Corey Adler+ Your Authors @CoreyAdler He/Him/His Father Orthodox Jew Card-Carrying Libertarian .NET Developer Board Gamer Sci-Fi Watcher Soon to be Single You pick the order that works for you. Feb. 05, 2020 4 min read + Your Authors

OK, so it's taken me a couple of days to fully process the total meltdown that was the Iowa Caucus debacle.

As a professional software developer (of ~10 years) who has worked at multiple custom app development shops, allow me to break all of this down.

The articles that I've seen (WSJ cited below) indicate that Shadow Inc. (the shop hired to develop the app) were paid $63k by the Iowa Democratic Party and $58k by the Nevada Democratic Party.

These numbers represent an underbid of epic proportions. 

At the very minimum in these cases you're going to need 1 Project Manager (who gathers requirements, interfaces with the client, etc.), 1 Senior-Level Developer (who codes), and 1 Quality Assurance Engineer (who tests).

I spoke to one of my old bosses who confirmed the following numbers that would be billed for those people per month:

PM: $20k-$25k
Dev: $20k-$25k
QA: $13k-$17k

Which means you're looking at a bill of ~$60k per month for the very minimum that you're going to need.

For a supposedly 2 month project, you'd need ~120k.

"Hey, that's not that far off with what they paid! How can you call that an underbid?"

Because it completely ignores the realities on the ground.

Remember: I said that that was what was needed AT MINIMUM.

So here we go:

1) For an app that's going to be used by people you would assume (to be safe) are not tech savvy, you'll need a qualified UI/UX person to design it to be user friendly. That's going to add to the cost. Shadow does have a UI/UX person, so this was clearly done.

2) Each of the places that I've worked at have had, when they were smaller, a hesitancy to hire Junior developers. The reasons are obvious: Junior developers need more attention paid to their code, which takes up your Senior's time which clients then don't like being billed for.

Shadow is currently listed as having 2 Junior-level front-end devs (those who would work on the user interface) as well as a back-end intern (who would collaborate with the Senior dev on data related tasks).

These require more time from your Senior dev, and as such, more money.

3) I cannot emphasize this one enough:

Every app needs to be thoroughly and rigorously tested. Doesn't matter if it's an internal app that the outside will never see or an app that will be downloaded by millions. And in multiple different ways. For example, you'll need:

User Acceptance Testing: I get a few people who are expected to be my end users and get them to try and break the app every which way they can.

Load Testing: I simulate a high volume of users using the app at the same time to see if everything still works during high traffic.

Pen Testing: Simulating various attacks on the system, including attempts to corrupt the stored data, to certify that the app is secure.

Each of these are REQUIRED. Failure to properly Load Test, for instance, is the main reason why the ObamaCare website failed when it launched.

And for a public-facing, high profile app such as this one, that was going to be used for a whole state's Democratic Caucus (or 2 states, as Nevada was planning on using it as well until this happened), you're going to want even more time to do all of this testing.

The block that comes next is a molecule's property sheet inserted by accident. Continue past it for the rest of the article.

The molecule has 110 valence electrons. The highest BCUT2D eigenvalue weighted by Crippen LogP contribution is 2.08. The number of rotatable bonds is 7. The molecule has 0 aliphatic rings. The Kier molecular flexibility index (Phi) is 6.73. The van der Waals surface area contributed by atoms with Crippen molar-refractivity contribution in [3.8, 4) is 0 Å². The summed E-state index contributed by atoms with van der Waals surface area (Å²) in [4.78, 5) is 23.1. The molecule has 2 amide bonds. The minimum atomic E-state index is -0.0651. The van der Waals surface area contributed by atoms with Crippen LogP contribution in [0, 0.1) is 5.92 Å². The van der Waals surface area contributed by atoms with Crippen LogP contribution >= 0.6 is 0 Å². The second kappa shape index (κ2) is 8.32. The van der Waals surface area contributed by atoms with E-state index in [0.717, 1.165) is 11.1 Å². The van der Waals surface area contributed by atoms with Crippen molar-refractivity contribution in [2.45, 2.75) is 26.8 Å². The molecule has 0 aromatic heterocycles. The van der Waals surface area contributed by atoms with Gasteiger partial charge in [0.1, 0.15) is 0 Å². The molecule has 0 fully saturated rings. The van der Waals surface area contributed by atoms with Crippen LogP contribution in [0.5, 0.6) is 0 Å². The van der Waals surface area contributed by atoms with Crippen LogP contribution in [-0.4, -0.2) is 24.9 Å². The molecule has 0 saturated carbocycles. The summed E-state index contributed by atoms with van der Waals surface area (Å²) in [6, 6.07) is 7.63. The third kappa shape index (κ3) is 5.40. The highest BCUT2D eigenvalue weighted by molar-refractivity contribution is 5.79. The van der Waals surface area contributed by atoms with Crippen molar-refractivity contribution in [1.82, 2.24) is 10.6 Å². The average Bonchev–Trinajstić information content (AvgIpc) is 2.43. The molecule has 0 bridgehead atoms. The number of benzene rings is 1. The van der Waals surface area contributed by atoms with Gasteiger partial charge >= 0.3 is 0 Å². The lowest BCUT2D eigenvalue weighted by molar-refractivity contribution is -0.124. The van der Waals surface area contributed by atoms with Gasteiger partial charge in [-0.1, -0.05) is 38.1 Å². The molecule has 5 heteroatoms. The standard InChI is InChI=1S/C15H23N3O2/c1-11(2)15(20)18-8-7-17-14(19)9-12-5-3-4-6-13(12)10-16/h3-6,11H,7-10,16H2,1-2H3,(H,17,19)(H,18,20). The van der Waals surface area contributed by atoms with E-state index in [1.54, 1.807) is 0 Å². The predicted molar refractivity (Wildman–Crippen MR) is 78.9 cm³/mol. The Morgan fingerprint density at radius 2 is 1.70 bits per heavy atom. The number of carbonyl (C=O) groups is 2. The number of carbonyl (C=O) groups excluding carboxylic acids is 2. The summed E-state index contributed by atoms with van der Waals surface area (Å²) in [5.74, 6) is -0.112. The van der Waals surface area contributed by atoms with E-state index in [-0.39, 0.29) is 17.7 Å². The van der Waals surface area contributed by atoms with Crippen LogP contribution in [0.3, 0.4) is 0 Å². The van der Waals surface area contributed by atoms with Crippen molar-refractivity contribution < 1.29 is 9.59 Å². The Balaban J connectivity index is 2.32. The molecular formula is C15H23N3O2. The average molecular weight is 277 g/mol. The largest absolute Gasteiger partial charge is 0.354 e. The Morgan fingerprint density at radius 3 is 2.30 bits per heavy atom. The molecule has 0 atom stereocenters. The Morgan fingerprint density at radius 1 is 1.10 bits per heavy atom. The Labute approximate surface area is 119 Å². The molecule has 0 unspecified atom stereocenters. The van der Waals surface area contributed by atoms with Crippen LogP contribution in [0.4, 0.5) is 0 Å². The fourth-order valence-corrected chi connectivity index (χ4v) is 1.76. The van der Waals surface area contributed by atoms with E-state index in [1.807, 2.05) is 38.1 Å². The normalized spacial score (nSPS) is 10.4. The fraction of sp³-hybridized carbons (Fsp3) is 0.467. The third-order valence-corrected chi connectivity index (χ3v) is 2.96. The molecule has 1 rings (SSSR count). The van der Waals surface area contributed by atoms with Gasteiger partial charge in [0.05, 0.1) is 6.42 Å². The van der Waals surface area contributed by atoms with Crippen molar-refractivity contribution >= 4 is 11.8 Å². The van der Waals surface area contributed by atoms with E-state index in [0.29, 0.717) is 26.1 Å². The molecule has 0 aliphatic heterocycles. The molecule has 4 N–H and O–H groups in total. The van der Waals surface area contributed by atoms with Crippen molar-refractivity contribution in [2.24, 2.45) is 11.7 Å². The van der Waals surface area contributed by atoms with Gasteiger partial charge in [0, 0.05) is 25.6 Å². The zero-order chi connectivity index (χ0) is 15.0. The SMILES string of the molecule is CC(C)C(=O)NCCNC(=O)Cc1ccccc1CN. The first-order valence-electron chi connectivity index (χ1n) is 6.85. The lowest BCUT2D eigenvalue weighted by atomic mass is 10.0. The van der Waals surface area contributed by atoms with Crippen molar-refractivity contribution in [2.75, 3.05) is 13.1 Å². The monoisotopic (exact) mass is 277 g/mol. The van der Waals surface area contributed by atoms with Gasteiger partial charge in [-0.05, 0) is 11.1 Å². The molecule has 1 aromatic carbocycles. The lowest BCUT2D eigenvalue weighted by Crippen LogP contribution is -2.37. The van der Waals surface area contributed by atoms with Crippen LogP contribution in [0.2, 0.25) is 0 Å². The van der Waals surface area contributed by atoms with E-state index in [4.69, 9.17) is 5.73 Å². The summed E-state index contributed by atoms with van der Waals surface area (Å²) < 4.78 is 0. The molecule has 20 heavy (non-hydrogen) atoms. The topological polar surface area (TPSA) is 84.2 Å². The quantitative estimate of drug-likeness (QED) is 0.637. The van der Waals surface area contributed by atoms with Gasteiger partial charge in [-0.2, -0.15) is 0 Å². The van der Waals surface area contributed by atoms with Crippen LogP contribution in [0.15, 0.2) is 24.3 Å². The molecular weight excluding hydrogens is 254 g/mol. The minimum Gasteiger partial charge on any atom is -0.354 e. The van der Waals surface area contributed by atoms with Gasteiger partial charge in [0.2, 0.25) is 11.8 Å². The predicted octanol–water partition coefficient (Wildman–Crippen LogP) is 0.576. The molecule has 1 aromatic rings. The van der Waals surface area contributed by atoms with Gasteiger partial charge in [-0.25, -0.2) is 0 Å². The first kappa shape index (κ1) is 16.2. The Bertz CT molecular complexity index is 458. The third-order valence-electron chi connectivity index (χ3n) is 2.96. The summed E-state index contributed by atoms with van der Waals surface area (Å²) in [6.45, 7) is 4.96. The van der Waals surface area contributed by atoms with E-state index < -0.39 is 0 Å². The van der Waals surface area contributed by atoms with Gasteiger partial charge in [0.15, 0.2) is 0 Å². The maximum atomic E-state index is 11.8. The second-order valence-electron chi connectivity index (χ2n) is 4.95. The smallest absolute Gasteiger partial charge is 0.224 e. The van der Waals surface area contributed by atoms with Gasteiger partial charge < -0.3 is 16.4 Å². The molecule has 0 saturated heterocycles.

More money.

So, as you can see, $111k is an incredible underbid of the actual cost for a company to make such a public-facing mobile app.

Which means that something needed to be cut in order to be done in the reportedly 2 months that it was being done in.

Care to guess what part got axed?

If you said #3, you are sadly correct.

I couldn't find anyone listed as working for Shadow as a QA Engineer. The only person I found with any QA experience at all was someone who was last a QA engineer for 2011.

It came back to bite them. 

Even though the CEO claimed that they did test it, his own words beforehand betrayed him.

"The problem was caused by a bug in the code that transmits results data into the state party’s data warehouse."

Which would have been caught if UAT were done. 

Also, some users reported that night being unable to log into the system for the first time. Other users reported getting kicked out randomly from the app during the night.

Issues that would have been caught during Load Testing. 

So, considering that they clearly didn't do any of the first two testing methods that I listed, can we say, with any certainty whatsoever, that Shadow performed the 3rd one?

Probably not.

If so, what does that mean for the results still being published?

It means that we may never know if that data was accurate or compromised.

And considering how often Democrats end up nominating the winner of the Iowa Caucus, it's a question that may end up electing someone President.

Just think about that as they keep counting tonight.


It appears that my initial suspicions were correct: They didn't do any kind of Pen Testing whatsoever. A vulnerability to this is the tech equivalent of givinga copy of your house keys to a stranger and then discovering that you were robbed. 


Multiple issues have been discovered with the votes tallied during the Iowa Caucus, including some that are impossible to fix in some districts.

So I was wrong about the app potentially getting someone elected. It may have cost them instead. 

You can follow @CoreyAdler.


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